I'm going to write a post about Saudi Arabia, because I haven't done that yet and feel like I should.
It's quite hard to write about, because in the past I've found that people just cannot comprehend the fact that I used to live there. If I tell someone I used to live abroad, they look all interested and say, "Oh wow, really, where?", but when you tell them Saudi Arabia, their eyes glaze over, they say something like, "Oh, right", and then maybe politely ask a question or two to feign interest.
My parents are teachers, and when me and James were small, they successfully applied for teaching positions at a British school in Saudi. I was only two years old when we moved out there, and that's where I spent my incredibly happy childhood. We lived on a compound called Green Valley, which had two swimming pools, a corner shop, a restaurant, tennis courts and a park, to name a few. There were a lot of kids around my age, and the beauty of it being a compound was that they were all right on my doorstep. I was never a lonely child.
The school I went to is the same one that my Mum still teaches at. I've been to four different schools overall, and it is definitely the one that I have the best memories from. I loved the school in England where I went to 6th form (for the most part), but I was in Saudi for much longer and so the good times there definitely out-weigh those from other schools. It was a big campus which was shared with an American school. The classes were small, everyone was friendly, the weather was great (although quite humid at times), the teachers knew who you were and what you were like.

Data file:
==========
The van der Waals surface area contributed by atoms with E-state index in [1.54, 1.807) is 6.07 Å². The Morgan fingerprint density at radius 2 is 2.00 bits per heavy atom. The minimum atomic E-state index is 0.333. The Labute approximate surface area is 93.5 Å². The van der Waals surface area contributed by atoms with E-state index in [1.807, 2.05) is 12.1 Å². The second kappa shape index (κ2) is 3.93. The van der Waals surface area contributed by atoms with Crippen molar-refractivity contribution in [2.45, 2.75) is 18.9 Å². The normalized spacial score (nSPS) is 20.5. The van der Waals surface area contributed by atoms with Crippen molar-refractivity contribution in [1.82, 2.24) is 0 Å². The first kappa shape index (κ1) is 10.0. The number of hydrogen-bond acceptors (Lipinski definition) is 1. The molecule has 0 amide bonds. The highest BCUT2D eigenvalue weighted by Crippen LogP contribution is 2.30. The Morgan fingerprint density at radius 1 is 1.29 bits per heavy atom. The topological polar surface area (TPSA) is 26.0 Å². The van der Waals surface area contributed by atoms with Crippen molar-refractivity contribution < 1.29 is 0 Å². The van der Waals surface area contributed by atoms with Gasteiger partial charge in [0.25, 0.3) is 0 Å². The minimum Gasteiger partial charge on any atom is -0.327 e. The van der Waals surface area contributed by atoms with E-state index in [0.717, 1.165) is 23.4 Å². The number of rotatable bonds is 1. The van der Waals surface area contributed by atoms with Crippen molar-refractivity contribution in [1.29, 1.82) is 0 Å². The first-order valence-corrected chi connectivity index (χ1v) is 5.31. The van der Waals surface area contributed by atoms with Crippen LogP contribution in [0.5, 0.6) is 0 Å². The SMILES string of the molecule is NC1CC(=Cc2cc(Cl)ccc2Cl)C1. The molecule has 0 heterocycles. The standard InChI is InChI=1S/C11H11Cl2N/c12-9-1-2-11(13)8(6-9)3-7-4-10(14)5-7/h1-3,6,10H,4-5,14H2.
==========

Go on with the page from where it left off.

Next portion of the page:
After I had finished year 5 (which would make me 10 years old), we left Saudi and came back to the UK. I think my parents wanted a change, as there are a lot of limitations in Saudi - especially for women. It was strange starting a new school, where no-one knew who I was, and they certainly didn't understand where I came from. A lot of people thought I was American, because I had picked up elements of an American accent whilst in Saudi - a side-effect of having a lot of American friends. I remember sneezing once in class and someone said, "The American sneeze!" and everyone laughed. I was completely bemused - I couldn't hear it.
The other kids in my class also had trouble accepting that I was British. We had kept our house while we were in Saudi so that we had a base for the summer and Christmas holidays, and it was also convenient to have somewhere to live once we had left Saudi. But when I started my new school and told people where I used to live, they'd look at me in confusion and say, "So...you're Arabic then?" I grew tired of telling people that no, I wasn't Arabic, I was born in England to English parents - in fact, I was probably born in the same hospital that they were.
People had no concept of what living in Saudi was like - which I can't blame them for. We were in a P.E. lesson when I was still pretty new and someone asked me if I spoke Arabic. Although we had Arabic lessons, I was not particularly advanced and could only say a few basics. One of the boys overheard the conversation and was confused as to how I could go to school in Saudi if I couldn't speak Arabic. When I told him that I went to a British school, he shook his head at me. "You lived in Saudi Arabia but you went to a British school? That makes no sense." It infuriated me. Luckily, once the novelty wore off, people stopped asking me questions about it and I was able to carry on as normal, but it still made me dread meeting new people for a while, if this was what everyone was going to be like.
We ended up going back to Saudi a couple of years later, but I'll save that for another day.
Today I'm loving: This.
Today I'm hatin': Charlie Sheen. Just get off the TV already, I don't care that you got sacked.
Song of the Day: From Now On by Nada Surf
I'm such a lucky mess/I just need some rest/Take me along/From now on